Professor Robert Hampson, BA (London), MA (Toronto), PhD (London), FEA, FRSA. In addition to his work on Joseph Conrad and Ford Madox Ford – which includes the monographs Joseph Conrad: Identity and Betrayal (Macmillan, 1992), Cross-Cultural Encounters in Joseph Conrad’s Malay Fiction (Macmillan, 2000), and Conrad’s Secrets (forthcoming); the co-edited collections Ford Madox Ford: A Reappraisal (with Tony Davenport, 2002), and Ford Madox Ford and Modernity (with Max Saunders, 2003); and various Penguin editions, he has had a long involvement in contemporary poetry as both a critic and practitioner. He co-edited The New British poetries (with Peter Barry, 1993) and Frank O’Hara Now (with Will Montgomery, 2010).  His own poetry has been published since the 1970s. Stride published Assembled Fugitives: Selected Poems, 1973-1998 in 2001, and Shearsman re-published his long poem Seaport in 2008. His most recent poetry publication is the sequence an explanation of colours, which was published by Veer in 2010.

Susanna JonesBA (RHUL, University of London), MA (Manchester).  Susanna Jones is the author of four novels: The Earthquake Bird (2001), Water Lily (2003), The Missing Person's Guide to Love (2007) and When Nights Were Cold (2012) and was editor of The Illustrated Brighton Moment (2008). She has published short stories for BBC Radio 4 and written book reviews and articles for the GuardianNew StatesmanLiterary ReviewMonocle, the Observer and other publications. Her writing has been translated into twenty languages and won awards including: the CWA John Creasey Dagger (2001), John Llewellyn Rhys Award (2001), Betty Trask Award (2002), Book of the Year (for the Hungarian translation, 2004) and Fiction Uncovered (2012). She was awarded the Jerwood Fiction Uncovered Residency in 2014 to work at the Toji Foundation in South Korea. Research interests include the psychological thriller, historical fiction, mountains and mountaineering in literature, contemporary literature of Japan and South Korea.

Dr. Nikita Lalwani Nikita's first novel GIFTED was longlisted for the Man Booker Prize 2007, shortlisted for the Costa First Novel Award and the Sunday Times Young Writer of the Year. It has been translated into 16 languages. In June 2008 Nikita Lalwani won the Desmond Elliot Prize for New Fiction, which she donated to human rights organisation Liberty. Lalwani was born in Rajasthan and raised in Cardiff. In In 2013 she was a judge for the book section of the Orwell Prize, Britain's most prestigious prize for political writing. Lalwani appeared on the ITV panel show THE AGENDA with deputy prime minister Nick Clegg in 2014 and was previously interviewed on the BBC current affairs programme HARDtalk. She is a trustee of Liberty and also works with English PEN.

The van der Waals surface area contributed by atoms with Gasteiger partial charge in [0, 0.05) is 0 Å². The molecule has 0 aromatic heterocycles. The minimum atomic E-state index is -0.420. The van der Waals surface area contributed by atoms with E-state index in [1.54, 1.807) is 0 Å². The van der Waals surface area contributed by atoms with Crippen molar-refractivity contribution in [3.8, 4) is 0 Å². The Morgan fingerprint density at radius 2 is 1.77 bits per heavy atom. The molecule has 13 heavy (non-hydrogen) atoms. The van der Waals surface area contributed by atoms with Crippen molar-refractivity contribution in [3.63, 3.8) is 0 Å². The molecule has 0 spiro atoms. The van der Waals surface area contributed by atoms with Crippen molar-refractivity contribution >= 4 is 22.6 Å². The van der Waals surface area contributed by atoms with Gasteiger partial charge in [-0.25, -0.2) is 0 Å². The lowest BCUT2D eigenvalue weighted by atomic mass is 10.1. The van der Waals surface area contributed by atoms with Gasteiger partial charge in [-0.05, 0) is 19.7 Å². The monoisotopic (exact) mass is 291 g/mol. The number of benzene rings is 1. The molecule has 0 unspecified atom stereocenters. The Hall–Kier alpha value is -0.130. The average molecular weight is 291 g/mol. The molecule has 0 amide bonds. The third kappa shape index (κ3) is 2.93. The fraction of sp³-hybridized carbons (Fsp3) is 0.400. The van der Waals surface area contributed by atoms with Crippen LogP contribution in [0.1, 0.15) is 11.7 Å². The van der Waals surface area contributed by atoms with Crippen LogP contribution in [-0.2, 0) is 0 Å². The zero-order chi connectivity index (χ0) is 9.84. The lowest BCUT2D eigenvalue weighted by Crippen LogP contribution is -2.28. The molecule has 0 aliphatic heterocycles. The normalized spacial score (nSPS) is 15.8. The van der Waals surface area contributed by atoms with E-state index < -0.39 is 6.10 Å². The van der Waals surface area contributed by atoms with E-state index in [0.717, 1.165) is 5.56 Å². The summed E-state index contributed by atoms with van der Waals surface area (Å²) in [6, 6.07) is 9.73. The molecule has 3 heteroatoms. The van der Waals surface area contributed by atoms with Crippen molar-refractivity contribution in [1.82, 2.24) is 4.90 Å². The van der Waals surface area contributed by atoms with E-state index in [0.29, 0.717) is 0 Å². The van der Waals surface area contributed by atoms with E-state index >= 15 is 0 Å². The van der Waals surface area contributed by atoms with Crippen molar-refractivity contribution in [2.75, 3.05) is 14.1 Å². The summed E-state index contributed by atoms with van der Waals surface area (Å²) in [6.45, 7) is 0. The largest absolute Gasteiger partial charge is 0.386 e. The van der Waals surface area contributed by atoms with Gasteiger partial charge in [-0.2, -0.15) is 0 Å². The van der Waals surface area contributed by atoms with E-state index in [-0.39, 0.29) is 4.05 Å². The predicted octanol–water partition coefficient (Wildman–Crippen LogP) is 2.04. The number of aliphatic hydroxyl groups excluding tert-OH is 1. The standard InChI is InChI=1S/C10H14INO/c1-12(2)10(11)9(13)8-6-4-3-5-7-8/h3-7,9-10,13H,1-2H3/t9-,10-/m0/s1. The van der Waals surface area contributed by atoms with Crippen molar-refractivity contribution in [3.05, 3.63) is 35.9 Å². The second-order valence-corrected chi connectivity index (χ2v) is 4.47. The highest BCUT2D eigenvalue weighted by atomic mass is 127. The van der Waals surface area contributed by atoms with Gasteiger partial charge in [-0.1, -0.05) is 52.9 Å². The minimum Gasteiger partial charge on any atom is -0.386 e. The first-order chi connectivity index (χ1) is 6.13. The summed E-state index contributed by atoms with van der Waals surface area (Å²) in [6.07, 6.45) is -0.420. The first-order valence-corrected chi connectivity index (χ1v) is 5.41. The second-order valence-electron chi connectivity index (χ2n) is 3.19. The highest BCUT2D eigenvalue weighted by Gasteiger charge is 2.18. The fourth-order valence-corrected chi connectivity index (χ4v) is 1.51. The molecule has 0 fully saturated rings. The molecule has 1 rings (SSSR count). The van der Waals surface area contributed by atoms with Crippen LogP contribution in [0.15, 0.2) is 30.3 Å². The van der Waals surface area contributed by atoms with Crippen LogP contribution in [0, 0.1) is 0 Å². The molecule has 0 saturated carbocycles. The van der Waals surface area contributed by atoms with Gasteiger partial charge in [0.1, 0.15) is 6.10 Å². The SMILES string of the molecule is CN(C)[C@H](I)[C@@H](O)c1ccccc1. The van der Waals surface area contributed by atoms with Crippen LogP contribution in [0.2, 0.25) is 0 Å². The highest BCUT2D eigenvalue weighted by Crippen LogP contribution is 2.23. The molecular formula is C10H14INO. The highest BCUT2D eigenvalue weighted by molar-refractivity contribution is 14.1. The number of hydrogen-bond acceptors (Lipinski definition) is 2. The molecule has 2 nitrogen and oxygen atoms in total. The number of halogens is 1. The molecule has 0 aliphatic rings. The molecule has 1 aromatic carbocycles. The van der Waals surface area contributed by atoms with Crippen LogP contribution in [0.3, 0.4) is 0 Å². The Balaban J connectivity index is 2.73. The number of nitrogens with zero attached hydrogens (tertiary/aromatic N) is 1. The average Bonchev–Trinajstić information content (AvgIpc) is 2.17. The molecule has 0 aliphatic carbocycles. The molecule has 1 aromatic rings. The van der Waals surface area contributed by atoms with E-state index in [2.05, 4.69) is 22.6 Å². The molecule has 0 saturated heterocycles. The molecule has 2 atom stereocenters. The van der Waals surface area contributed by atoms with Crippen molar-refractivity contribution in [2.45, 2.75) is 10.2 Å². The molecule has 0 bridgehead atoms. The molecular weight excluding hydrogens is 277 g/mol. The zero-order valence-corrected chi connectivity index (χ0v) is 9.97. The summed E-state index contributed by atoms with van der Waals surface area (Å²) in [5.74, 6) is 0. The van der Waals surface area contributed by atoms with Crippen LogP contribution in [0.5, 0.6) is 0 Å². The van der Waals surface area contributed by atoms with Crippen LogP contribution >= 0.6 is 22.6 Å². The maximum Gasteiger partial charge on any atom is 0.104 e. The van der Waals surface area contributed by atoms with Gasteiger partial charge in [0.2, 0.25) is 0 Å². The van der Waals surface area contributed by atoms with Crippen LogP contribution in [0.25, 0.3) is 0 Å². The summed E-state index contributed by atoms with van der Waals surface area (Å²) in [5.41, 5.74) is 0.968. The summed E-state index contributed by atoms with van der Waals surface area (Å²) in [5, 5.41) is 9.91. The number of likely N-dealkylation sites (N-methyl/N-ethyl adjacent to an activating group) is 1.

Ben Markovits, BA (Yale), MPhil (Oxford) has published five novels, The Syme Papers (Faber, 2004), Either Side of Winter (Faber, 2005), Imposture (Faber, 2007), A Quiet Adjustment (Faber, 2008), and Playing Days (Faber, 2010), a novel about the world of minor league basketball. Childish Loves (Faber, 2011), the final novel in his trilogy about Lord Byron (which includes Imposture and A Quiet Adjustment) will be published in August. He was awarded a fellowship to the Radcliffe Institute of Advanced Studies in 2009, and won a Pushcart Prize for his short story 'Another, Sad, Bizarre Chapter in Human History'. He has published essays, stories, poetry and reviews on subjects ranging from the Romantics to American sports in The Guardian, Granta, Slate, The Paris Review, and The New York Times, among other publications.

Dr. Will Montgomery works on contemporary poetry and poetics. He is the author of The Poetry of Susan Howe: History, Theology, Authority (Palgrave, 2010) and he co-edited (with Robert Hampson) Frank O'Hara Now: New Essays on the New York Poet (Liverpool UP, 2010). He has published many articles on contemporary poetry and is a member of the Poetics Research Centre at Royal Holloway. He is also involved, as both critic and practitioner, in contemporary experimental music, field recording and sound art.

Dr. Redell Olsen, BA (Camb), MA (Staffs), PhD (London).  Publications include: ‘Book of the Fur’ (Rempress, 2000), ‘Secure Portable Space’ (Reality Street, 2004) and the collaboratively edited ‘Here Are My Instructions’ (Gefn Press, 2004). She is the editor of the online journal How2 which publishes modernist and innovative poetry and poetics by women writers. Recent work is available in ‘Infinite Difference: Other Poetries by UK Women Poets’ (Shearsman, 2010) and ‘I’ll Drown My Book: ‘Conceptual Writing by Women” (Les Figues Press, 2011). Her recent projects have involved texts for performance and film and include: ‘Newe Booke of Copies’ (2009) and ‘Bucolic Picnic (or Toile de Jouy Camouflage)’ (2009). ‘The Lost Swimming Pool ‘; a site-specific collaboration was commissioned by the Creative Campus Initiative, June 2010. She has recently published articles on Frank O’Hara, Abigail Child and the relationship between contemporary poetics and the visual arts. She is a member of the RHUL Poetics Research Group and a co-ordinator of POLYply reading series at the Centre for Creative Collaboration, University of London. 

Professor Adam Roberts, MA (Aberdeen), PhD (Cantab): The author of twelve novels, all science fiction, as well as a number of parodies and other works; his most recent fiction is Yellow Blue Tibia (Gollancz 2009) and New Model Army (2010).  He had published several critical works on SF, including Science Fiction (Routledge 2000) and the Palgrave History of Science Fiction (Palgrave 2006).  He also has research interests in nineteenth-century literature, and has published a number of critical editions and studies on Romantic and Victorian themes.

Jo Shapcott, MA (Trinity College, Dublin), BA (Oxford), FRSL, FEA.  Poet Jo Shapcott  is the current President of The Poetry Society.  Her Book: Poems 1988-1998 (2000), consists of a selection of poetry from her three earlier collections: Electroplating the Baby (1988), which won the Commonwealth Poetry Prize for Best First Collection, Phrase Book (1992), and My Life Asleep (1998), which won the Forward Poetry Prize (Best Collection). She is co-editor (with Linda Anderson) of a collection of essays about Elizabeth Bishop and co-editor with Matthew Sweeney of an anthology of contemporary poetry, Emergency Kit. Her latest book of poems Of Mutability, was published in 2010, shortlisted for the Forward Poetry Prize and was awarded the Costa Prize for Book of the Year. She is co-investigator and project poet for The Faerie Queene Now, Royal Holloway’s AHRC-funded research programme.